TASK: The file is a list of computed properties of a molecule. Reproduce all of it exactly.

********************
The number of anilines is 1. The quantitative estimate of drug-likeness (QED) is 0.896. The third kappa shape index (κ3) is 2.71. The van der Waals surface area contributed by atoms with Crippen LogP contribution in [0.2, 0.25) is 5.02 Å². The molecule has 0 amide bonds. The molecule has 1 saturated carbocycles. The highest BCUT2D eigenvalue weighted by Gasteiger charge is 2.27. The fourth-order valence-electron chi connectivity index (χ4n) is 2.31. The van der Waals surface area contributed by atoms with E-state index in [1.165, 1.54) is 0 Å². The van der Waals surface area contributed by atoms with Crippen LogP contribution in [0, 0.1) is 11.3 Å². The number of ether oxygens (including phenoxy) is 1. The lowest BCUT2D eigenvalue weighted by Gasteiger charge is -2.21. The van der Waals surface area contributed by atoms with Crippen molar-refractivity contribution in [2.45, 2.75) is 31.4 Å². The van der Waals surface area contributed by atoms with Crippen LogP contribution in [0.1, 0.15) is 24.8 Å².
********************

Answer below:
The number of anilines is 1. The quantitative estimate of drug-likeness (QED) is 0.896. The third kappa shape index (κ3) is 2.71. The van der Waals surface area contributed by atoms with Crippen LogP contribution in [0.2, 0.25) is 5.02 Å². The molecule has 0 amide bonds. The molecule has 1 saturated carbocycles. The highest BCUT2D eigenvalue weighted by Gasteiger charge is 2.27. The fourth-order valence-electron chi connectivity index (χ4n) is 2.31. The van der Waals surface area contributed by atoms with E-state index in [1.165, 1.54) is 0 Å². The van der Waals surface area contributed by atoms with Crippen LogP contribution in [0, 0.1) is 11.3 Å². The number of ether oxygens (including phenoxy) is 1. The lowest BCUT2D eigenvalue weighted by Gasteiger charge is -2.21. The van der Waals surface area contributed by atoms with Crippen molar-refractivity contribution in [2.45, 2.75) is 31.4 Å². The van der Waals surface area contributed by atoms with Crippen LogP contribution in [0.1, 0.15) is 24.8 Å².